Frankie Ruiz: The Rise and Demise of a Salsa Maestro

“Vuelvo A Nacer, Que Rico!!!” – Frankie Ruiz (English translation: Born Again, how wonderful!)
Frankie Ruiz: The Rise and Demise of a Salsa Maestro


Frankie Ruiz is one of Puerto Rico’s tropical artists, who unfortunately passed away too soon. Born as Jose Antonio Torresola Ruiz on March 10, 1958 in Paterson, New Jersey, he started to get involved with music at age five. As a teenager, he performed in nightclubs as a singer before catching the eye of the group, La Solucion. With them, he recorded notable tracks such as “La Rueda”,” La Vecina” and “Separemos Nuestras Vidas”. During this phase of his life, he suffered the loss of his mother in a car accident. Soon after, he went down a path of substance abuse. In 1981, he left La Solucion and joined Tommy Olivencia’s orchestra, where he contributed to some of the group’s major hits like “Como Una Estrella”, “Primero Fui Yo”, “Como Lo Hacen” and a cover of Jose Jose’s “Lo Dudo”. A few years later, in 1985, he departed from the orchestra to form his own, and between 1985 to 1988, he released several successful albums.

His inaugural solo album, “Solista… Pero No Solo (1985), marked his debut. Billboard Magazine crowned it the top Tropical/Latin Album of 1986. Hits included “Esta Cobardia”, “La Cura”, “El Camionero” and “Tu Con El”. Then came “Voy Pa’ Encima!” (1987). Hits included “Quiero Llenarte”, the title track, “Imposible Amor” and the controversial “Desnudate Mujer”. Next was “En Vivo y… a Todo Color…!” (1988), where his vocals on some of the tracks showed signs of wear due to excessive touring at the time the album debuted. Hits included “Me Acostumbre”, “La Rueda Vuelve A Rodar, Mujer” and the cult classic “Si Te Entregas A Mi”.

Disaster struck in 1989 when his drug issues escalated, leading to a three-year prison sentence following an airplane incident. During this incarceration, he released “Mas Grande Que Nunca” (1989) with hits like “Para Darte Fuego”, “Tu Eres”, “Amantes De Otro Tiempo” and “Deseandote”.

Story continues below advertisement

His time in prison served as a period of rehabilitation, allowing him to confront and overcome his personal demons. Upon his release in 1992, he resumed his musical journey, recording new music for the next three years. His prison journey, subsequent sobriety phases, and his hard work for freedom resulted in his fifth studio album, “Mi Libertad” (1992), which marked a triumphant return, becoming the best-selling album of his career with tracks like “Bailando”, “Esta Vez Sí Voy Pa’ Encima”, “Otra Vez”, and the title track. The following year, he came out with “Puerto Rico Soy Tuyo” (1993) which was a successful follow-up that demonstrated his lasting appeal amidst a wave of emerging artists. It featured hits like “Tu Me Vuelves Loco”, “Hablame”, “Puerto Rico” and “Me Faltas”. The year after that came “Mirandote” (1994) where the title track became his first number one hit on the Billboard Charts. Other hits include “Mi Formula De Amor”, “Más Allá De La Piel” and “No Dudes De Mi”. Finally, there was “Tranquilo” (1996), his final studio album in his lifetime which included “Ironia”, a track celebrated as the Best Tropical Song of 1996 by Billboard Magazine. Other hits include “Complicame”, and the title track.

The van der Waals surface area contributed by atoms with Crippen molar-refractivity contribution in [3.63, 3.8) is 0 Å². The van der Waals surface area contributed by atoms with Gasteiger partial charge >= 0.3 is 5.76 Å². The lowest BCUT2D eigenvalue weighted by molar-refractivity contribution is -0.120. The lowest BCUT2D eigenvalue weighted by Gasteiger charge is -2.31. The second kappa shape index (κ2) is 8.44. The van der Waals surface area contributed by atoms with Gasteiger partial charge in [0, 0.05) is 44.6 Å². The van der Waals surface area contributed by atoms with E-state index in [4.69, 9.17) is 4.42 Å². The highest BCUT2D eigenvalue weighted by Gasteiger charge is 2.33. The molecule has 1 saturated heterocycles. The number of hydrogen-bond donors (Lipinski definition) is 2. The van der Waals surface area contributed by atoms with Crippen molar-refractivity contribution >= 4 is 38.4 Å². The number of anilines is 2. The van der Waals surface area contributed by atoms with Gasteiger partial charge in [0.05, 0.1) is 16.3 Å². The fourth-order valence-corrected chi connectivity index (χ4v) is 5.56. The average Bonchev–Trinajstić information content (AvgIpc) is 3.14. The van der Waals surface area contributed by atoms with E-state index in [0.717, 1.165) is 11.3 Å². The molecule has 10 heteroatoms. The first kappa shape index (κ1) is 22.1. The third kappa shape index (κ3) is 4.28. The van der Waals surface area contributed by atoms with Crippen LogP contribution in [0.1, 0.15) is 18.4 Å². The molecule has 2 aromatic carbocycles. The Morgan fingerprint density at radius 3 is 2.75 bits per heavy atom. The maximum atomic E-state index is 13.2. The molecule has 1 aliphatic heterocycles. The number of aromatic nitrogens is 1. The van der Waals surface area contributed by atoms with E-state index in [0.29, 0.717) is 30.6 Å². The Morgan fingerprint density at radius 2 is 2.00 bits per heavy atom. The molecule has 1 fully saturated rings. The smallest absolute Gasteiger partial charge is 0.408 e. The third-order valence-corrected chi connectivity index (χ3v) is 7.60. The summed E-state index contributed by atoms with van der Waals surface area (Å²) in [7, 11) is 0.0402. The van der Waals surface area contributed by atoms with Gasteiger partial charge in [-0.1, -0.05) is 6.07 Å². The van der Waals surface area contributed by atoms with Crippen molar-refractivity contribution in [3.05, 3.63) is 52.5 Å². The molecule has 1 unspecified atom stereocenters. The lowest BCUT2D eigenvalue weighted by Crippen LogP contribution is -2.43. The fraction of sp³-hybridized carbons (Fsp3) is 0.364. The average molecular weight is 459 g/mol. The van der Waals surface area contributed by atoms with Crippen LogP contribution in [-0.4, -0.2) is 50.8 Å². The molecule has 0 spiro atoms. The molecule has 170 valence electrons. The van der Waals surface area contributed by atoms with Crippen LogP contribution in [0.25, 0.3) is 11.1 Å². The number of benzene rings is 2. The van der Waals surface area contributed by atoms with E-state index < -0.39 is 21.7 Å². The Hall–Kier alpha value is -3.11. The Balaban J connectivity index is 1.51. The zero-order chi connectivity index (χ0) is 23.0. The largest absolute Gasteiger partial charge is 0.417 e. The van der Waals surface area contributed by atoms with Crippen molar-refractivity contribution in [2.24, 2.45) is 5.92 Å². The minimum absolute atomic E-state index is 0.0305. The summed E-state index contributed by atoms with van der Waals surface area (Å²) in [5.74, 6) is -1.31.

However, fate dealt another blow when a family tragedy triggered a relapse into substance abuse, leading to hospitalization for liver issues. This spiraled into a brief coma and forced intubation, which damaged his vocal cords. His health deteriorated from this point, affecting his ability to care for himself. In 1998, he recorded his last hit, “Vuelvo A Nacer”, but his frail health was a major concern. Tragically, on August 9, 1998, Frankie Ruiz succumbed to liver failure at the age of 40. His final song would be the lead single on the compilation album “Nacimiento Y Recuerdos” (1998), which was originally going to be a studio album, however with his health on a rapid decline at this point, he was unable to continue recording the album. As a result, production of the album was shut down altogether. After his death, the album was released with the new song alongside a collection of his biggest hits from his whole solo career. The album would eventually become a commercial success.

Challenges marred his life and led to an untimely demise, but the legacy of Frankie Ruiz lives on. His music continues to resonate with fans, and his contributions to the salsa genre remain invaluable, a testimony to his enduring legacy even in the face of adversity.

Leave a Comment
More to Discover

Comments (0)

Comments are subject to review for slurs and offensive language. Comments will not be edited except to modify profanity.
All NEIU Independent Picks Reader Picks Sort: Newest

Your email address will not be published. Required fields are marked *

Skip to content